The practice of teaching has seen many integrations of technology—from pencil and paper, to radio and television, to slide projectors, calculators, and smart whiteboards. Each of these innovations were introduced to the profession as the “next big thing.” These technologies were going to meaningfully disrupt how we teach and learn. In the end, however, we have found that these technologies have been largely underutilized by teachers and students, perhaps with the exception of the calculator. The reason for this varies. Teachers are often undertrained on new technology or prefer more traditional methods. Limited school resources have also played an important role in how prominent education technology becomes in the curriculum. Today, the types of technologies available for instruction have changed drastically, but a “digital curriculum” does what these other technologies never did—it teaches.
With a single product, educators can introduce and provide lectures on topics, engage students in learning activities, assess them, and issue a grade. In addition, educators have access to data concerning how students are progressing in the content, both in terms of how much time they are spending with it and in terms of their understanding. It is these distinct differences, however, between the functionality of past and present technologies which differentiate past and present educator struggles. Teachers of past technology trends asked themselves, “How do I use these new tools to teach content?” Teachers who are facilitating a digital curriculum today ask themselves, “What is my role?”
The existential nature of this question should not be taken lightly. After all, if—like in the past—a teacher chooses not to use the technology, the school can utilize virtual lectures from certified teachers and assessments programmed to teach their courses. What we must realize, however, is that in this question lies a once-in-a-lifetime opportunity: the chance to redefine the role of the teacher.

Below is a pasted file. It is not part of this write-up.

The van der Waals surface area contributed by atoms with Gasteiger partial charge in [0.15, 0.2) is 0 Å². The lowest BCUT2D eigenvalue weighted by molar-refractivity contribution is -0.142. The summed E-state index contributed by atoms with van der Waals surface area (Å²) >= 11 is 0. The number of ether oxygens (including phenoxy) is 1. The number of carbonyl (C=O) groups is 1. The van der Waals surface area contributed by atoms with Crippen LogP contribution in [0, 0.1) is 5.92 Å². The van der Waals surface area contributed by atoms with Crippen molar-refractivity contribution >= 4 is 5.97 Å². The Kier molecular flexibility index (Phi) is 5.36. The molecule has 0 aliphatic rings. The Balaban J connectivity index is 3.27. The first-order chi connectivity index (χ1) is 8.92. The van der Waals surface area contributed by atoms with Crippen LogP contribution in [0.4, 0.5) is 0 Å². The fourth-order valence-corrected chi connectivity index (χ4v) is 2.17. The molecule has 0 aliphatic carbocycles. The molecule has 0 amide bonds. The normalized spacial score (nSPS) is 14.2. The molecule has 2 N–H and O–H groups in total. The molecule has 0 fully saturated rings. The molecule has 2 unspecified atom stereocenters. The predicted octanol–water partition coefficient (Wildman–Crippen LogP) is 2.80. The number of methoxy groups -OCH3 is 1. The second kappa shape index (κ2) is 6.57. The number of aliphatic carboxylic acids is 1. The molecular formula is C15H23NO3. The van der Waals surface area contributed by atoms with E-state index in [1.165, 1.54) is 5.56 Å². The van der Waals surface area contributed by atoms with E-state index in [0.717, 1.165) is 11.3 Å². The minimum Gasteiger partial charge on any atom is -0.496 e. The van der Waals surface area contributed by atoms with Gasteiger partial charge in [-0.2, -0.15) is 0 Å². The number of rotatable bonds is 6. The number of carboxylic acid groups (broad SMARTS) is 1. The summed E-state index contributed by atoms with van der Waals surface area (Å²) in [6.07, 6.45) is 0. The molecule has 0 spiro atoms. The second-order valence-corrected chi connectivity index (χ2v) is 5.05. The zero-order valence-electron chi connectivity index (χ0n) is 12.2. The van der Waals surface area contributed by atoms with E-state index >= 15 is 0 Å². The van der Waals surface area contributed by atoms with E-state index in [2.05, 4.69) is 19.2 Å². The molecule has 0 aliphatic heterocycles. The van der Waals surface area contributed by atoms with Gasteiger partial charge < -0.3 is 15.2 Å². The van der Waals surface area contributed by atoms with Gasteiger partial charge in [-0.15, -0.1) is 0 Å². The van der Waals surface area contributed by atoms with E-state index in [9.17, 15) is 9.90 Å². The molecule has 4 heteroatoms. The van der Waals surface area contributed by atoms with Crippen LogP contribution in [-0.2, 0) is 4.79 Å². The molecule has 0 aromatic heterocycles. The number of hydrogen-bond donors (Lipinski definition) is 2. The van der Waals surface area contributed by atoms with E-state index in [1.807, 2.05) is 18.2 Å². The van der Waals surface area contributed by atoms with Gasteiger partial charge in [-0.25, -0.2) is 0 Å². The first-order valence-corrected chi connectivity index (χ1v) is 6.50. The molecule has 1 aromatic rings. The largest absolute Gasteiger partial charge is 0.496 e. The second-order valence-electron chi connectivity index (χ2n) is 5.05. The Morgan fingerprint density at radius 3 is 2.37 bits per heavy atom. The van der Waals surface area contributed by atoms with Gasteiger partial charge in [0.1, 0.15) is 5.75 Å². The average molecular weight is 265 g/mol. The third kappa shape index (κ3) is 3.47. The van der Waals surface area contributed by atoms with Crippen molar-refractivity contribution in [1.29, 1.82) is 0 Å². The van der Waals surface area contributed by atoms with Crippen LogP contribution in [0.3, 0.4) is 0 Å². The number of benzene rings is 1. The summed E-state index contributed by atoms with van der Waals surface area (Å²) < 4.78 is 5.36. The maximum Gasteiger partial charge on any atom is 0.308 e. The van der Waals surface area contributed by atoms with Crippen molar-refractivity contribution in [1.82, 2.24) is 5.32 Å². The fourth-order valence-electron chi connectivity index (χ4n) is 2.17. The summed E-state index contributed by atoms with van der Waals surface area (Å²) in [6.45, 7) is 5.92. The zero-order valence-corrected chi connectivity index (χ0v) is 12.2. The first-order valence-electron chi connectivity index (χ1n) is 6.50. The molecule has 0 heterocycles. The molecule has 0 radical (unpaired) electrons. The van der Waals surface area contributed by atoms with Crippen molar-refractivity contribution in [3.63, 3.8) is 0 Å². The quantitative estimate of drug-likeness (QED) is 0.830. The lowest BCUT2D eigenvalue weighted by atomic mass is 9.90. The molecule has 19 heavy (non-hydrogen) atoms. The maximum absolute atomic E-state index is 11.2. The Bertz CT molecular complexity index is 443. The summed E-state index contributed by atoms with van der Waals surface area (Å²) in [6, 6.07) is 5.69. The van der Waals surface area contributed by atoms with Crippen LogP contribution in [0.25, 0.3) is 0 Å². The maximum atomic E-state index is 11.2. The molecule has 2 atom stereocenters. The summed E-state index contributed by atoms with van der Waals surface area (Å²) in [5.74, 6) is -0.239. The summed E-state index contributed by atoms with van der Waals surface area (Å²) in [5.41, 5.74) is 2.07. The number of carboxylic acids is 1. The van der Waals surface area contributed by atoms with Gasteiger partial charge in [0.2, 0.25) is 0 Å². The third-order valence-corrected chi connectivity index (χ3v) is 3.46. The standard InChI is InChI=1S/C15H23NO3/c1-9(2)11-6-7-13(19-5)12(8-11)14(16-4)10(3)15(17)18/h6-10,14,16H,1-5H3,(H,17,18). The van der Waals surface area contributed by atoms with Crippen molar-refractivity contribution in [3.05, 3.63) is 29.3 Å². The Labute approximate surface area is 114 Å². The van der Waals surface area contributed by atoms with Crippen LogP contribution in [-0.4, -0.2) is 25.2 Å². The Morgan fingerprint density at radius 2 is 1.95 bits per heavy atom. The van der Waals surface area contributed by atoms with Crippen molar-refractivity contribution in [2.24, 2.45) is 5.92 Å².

In light of how educator professionalism has been in question for years in social commentary, I call on educators to take advantage of the novelty of this new technology. Administrators, ensure your teachers become experts in blended instruction methods and provide teachers with the support they need to implement, share, and record their experiences. Teachers, carry out case studies of how you’ve implemented the technology, develop best practices and procedures that work for your students, record these findings, and continually add to this knowledge base by implementing previously developed methods and documenting variations and their outcomes.
Public schools have the unique ability to produce highly relevant research, being subject to the communities they serve, and with this, public school teachers can become thought leaders in education. By investing in a methods and lessons repository for the school to draw on, developed for and by the community it serves, educators can better meet the needs of their student population, and autonomy for the public school educator can become invaluable.